The Looking Glass : New Perspectives on Children's Literature, Vol 13, No 3 (2009)

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The Sorcerer’s Stone, Mirror of Erised, and Horcruxes: Choice, Individuality, and Authenticity in Harry Potter

Nichole LeFebvre

Abstract


Examining the Harry Potter series through the lens of existentialism reveals J.K. Rowling’s unmistakable ties to the philosophy, notably in the recurring theme of self-deception as a manner of avoiding one’s mortality. Rowling explores the role of materialism in self-deception and the fear of death. Her characters choose between material possessions and an authentic life, for it is precisely these belongings that create a false impression of happiness. Rowling’s novels display existential problems concerning material possessions: the Sorcerer’s Stone, Mirror of Erised, and Horcruxes all distract from the anxiety surrounding death by creating an illusion of happiness or success for their owners.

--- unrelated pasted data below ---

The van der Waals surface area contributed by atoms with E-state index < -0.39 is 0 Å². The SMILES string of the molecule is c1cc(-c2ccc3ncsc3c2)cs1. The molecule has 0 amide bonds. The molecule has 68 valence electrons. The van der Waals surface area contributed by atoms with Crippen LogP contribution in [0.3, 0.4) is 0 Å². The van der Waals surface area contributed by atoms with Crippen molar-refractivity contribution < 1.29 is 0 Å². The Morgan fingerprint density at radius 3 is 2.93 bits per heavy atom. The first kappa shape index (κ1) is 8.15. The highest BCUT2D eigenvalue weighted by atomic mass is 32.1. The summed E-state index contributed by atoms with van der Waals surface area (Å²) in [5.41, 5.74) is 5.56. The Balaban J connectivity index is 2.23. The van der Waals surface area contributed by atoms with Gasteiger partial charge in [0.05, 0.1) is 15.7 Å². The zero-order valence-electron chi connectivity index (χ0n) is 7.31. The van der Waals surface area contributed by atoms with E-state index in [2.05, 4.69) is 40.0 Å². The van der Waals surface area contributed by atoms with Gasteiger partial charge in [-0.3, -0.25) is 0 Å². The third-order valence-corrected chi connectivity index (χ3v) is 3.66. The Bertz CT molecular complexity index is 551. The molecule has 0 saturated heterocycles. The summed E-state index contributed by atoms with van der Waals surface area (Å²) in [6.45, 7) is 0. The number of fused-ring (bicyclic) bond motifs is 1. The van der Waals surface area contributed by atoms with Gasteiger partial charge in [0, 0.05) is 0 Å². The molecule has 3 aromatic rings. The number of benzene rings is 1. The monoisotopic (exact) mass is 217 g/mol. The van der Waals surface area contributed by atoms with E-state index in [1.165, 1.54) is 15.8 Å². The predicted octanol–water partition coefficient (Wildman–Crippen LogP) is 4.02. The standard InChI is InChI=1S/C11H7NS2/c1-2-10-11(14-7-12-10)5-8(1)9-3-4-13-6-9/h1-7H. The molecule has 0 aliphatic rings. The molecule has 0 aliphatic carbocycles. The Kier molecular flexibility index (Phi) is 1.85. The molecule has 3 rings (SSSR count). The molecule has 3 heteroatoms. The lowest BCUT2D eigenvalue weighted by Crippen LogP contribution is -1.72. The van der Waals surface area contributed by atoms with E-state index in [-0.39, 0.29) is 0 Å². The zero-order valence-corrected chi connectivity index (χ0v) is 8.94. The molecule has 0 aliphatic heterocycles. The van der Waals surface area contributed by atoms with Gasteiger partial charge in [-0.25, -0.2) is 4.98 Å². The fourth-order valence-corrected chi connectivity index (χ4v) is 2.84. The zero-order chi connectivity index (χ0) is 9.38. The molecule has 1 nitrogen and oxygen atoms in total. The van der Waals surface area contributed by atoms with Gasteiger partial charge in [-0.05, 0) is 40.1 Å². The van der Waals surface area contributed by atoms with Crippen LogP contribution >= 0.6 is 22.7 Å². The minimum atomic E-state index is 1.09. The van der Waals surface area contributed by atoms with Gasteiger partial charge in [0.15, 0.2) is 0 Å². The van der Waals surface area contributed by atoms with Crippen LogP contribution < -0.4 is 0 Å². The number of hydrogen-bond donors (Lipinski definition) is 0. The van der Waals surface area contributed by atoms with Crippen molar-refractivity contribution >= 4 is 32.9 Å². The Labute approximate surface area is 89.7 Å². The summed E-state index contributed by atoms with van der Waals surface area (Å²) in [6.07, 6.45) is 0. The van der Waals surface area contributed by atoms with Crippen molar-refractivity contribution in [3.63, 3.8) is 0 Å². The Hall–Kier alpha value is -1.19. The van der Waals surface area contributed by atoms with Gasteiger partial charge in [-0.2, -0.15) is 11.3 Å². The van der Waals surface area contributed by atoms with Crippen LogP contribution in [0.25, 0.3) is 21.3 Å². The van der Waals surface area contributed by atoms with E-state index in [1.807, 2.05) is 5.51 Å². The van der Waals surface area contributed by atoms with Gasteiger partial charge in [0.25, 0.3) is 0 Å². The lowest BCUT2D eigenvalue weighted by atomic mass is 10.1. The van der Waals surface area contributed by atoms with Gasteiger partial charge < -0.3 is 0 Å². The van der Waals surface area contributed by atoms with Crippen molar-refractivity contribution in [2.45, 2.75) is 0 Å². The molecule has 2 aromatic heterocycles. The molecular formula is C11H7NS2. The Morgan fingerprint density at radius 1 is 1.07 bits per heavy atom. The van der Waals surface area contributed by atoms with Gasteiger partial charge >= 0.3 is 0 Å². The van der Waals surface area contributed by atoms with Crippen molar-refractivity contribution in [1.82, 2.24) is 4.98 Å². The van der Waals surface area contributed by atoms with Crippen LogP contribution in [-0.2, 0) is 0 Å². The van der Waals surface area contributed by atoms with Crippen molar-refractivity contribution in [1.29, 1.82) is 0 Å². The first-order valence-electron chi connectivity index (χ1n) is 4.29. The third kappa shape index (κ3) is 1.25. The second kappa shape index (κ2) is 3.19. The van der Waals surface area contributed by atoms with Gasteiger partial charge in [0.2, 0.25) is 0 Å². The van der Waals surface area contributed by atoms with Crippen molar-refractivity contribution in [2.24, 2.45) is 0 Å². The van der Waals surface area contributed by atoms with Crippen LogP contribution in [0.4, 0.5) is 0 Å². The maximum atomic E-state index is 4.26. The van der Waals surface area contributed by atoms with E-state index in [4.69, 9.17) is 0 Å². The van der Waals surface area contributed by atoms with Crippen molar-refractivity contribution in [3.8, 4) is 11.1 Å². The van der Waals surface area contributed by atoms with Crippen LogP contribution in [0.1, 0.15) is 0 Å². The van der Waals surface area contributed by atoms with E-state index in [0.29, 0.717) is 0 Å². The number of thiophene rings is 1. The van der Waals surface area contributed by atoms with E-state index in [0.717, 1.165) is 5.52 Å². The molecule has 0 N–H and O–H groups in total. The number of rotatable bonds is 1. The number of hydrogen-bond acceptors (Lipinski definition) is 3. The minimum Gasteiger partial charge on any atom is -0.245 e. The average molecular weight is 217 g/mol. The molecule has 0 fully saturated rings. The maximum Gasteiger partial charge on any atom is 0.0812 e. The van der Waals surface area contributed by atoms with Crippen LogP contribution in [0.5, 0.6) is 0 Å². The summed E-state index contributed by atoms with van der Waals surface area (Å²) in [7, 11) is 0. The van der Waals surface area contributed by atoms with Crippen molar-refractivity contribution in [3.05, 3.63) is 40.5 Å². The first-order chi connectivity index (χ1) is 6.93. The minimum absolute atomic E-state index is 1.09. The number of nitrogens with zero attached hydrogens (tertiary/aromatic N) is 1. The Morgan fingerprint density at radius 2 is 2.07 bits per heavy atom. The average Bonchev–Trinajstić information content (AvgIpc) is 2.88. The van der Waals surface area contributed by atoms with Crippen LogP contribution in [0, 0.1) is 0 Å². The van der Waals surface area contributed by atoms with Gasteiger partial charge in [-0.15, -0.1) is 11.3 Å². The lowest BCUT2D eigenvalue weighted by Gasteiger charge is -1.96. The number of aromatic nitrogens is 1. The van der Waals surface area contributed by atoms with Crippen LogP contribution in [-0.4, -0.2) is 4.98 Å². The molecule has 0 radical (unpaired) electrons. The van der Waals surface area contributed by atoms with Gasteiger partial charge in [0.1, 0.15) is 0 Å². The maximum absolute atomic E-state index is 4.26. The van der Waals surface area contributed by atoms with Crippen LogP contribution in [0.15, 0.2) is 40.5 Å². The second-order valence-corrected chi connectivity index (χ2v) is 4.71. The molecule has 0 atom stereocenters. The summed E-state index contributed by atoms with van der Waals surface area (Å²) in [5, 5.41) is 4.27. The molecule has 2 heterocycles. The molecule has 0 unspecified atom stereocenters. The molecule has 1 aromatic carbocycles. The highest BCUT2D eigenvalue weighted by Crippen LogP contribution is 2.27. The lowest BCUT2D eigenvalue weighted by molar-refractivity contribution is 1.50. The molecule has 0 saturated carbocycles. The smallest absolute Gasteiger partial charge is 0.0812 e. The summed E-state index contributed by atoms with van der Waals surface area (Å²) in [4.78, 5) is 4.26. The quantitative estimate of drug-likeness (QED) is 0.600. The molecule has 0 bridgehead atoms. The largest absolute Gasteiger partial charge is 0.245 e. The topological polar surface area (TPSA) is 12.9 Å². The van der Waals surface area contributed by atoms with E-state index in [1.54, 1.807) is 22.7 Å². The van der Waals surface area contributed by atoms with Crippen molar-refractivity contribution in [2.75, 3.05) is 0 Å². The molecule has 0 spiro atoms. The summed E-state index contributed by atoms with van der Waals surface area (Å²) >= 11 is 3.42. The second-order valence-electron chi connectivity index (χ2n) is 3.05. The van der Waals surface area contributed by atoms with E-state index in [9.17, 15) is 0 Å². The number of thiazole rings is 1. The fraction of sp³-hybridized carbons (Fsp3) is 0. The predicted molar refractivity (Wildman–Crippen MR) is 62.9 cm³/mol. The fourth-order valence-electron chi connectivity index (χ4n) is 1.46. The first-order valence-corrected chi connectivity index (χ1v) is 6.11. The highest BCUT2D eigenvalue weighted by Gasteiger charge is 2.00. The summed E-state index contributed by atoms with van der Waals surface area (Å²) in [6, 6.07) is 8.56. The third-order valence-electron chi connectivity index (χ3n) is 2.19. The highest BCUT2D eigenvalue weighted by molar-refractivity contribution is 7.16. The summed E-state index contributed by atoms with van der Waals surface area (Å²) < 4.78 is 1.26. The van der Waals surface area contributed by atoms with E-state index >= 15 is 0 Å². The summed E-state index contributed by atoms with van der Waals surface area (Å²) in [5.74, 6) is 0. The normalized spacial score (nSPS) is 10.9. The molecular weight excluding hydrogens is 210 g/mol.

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The Looking Glass: new perspectives on children's literature

ISBN 1551-5680